Jacob Morgan Is An Idea Thief; He Should Be Stopped

update (01-26-2016, 16:30): I received via twitter a comparison of the two charts in the picture below.  i don’t use other people’s names without their permission, won’t quote them here, but they have my most sincere appreciation.

Models Comparison

update (01-26-2016, 14:00): the editor for Forbes Magazine maintains there are no sufficient similarities between the charts, will post them for you to make up your own mind; please let me know if I am wrong, seriously.

update (01-24-2016, 15:00) Mitch Lieberman, a friend and fellow victim to Mr. Morgan plagiarism, wrote a very good post on Linked-in about sharing and attribution.  thanks.

original post below.

Imagine my surprise on waking up this morning and discovering this tweet.

A Framework For How Any Company Can Design Amazing Employee Experiences #FutureofWork https://t.co/2apz47obpy pic https://twitter.com/5m1o0RNgvL

I first I thought it was a mistake, or somehow Mr. Morgan had forgotten to properly credit me for my work.  I thought to myself this would be easily fixed – just ask him to credit me and it should be easily solved.  With very few exceptions, that turned not-so-well for the supposed-authors, many discrepancies in the past few years have been solved this way.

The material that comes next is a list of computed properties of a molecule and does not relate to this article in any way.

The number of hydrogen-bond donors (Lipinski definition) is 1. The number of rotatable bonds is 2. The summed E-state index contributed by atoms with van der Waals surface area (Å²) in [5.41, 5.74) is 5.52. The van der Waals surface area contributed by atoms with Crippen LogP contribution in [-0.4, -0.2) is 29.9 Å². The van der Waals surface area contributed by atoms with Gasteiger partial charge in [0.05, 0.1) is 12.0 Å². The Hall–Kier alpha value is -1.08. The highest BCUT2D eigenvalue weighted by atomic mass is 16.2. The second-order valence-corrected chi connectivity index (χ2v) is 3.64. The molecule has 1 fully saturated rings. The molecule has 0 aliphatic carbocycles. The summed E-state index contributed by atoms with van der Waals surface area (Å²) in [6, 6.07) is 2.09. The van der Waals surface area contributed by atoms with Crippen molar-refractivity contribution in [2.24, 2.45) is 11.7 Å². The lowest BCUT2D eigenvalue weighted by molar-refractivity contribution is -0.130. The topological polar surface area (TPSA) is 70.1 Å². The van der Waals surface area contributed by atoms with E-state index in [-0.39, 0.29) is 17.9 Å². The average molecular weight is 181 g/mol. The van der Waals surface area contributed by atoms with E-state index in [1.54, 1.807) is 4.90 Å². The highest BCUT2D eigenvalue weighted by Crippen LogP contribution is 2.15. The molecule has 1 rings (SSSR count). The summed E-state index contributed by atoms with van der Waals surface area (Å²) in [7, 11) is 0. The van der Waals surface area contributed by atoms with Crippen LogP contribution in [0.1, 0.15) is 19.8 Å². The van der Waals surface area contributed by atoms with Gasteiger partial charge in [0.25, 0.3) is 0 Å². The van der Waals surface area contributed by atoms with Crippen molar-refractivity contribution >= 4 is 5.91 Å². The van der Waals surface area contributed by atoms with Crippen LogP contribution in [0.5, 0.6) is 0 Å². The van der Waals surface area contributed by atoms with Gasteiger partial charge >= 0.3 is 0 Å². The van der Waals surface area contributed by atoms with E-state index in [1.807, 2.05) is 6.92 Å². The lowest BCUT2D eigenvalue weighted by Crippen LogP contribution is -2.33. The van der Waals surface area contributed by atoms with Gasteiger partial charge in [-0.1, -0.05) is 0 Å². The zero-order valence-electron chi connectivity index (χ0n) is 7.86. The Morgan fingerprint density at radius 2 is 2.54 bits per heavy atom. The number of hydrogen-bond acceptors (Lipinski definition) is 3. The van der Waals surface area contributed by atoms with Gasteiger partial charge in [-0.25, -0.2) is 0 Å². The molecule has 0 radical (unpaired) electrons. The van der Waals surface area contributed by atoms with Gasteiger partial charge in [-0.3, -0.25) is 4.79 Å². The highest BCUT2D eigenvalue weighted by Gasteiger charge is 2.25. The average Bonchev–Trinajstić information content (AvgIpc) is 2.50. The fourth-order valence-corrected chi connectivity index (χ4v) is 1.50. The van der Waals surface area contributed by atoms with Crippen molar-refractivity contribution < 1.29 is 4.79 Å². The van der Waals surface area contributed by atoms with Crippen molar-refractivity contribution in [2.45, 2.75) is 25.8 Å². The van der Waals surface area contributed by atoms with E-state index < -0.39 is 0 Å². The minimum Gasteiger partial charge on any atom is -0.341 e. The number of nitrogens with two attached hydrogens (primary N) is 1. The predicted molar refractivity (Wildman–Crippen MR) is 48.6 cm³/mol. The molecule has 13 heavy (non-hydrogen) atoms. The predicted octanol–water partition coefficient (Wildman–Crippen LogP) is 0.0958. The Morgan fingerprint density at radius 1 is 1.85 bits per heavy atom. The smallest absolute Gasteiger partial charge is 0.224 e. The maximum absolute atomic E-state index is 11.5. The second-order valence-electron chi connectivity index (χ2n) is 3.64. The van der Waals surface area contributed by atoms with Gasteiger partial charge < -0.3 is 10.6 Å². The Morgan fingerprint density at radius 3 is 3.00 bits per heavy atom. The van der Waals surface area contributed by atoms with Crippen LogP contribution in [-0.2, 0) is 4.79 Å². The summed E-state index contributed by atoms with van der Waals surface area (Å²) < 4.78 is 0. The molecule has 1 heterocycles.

This is a popular chart, for some reason.

Then I remembered, back in 2009-2010 we had the same problem, with the same chart.  Back then he also did the same, took my chart (the same one) and added his copyright to it and claimed it to be his.

Back then it could’ve been a misundertanding: I was getting started, was short of funds (I think we call it broke now, but I digress) and was trying to help Mr. Morgan get started in the world of CRM (and back then SCRM).  He offered to have his designer improve the graphic quality of my chart (which was the same, and it was derived from my short — well, not so much — series on Social CRM, check out part 2.1).

I agreed, but when I got the results from his designer had both our copyrights in it (he worked as chess media back then).  We talked (it wasn’t short) and I explained to Mr. Morgan that intellectual property is not simply about putting nice colors and better pictures to an idea, but rather about the idea itself. Eventually he agreed, but not before damaging his reputation in the SCRM/CRM/Enterprise Software communities… which to this day continues to haunt him.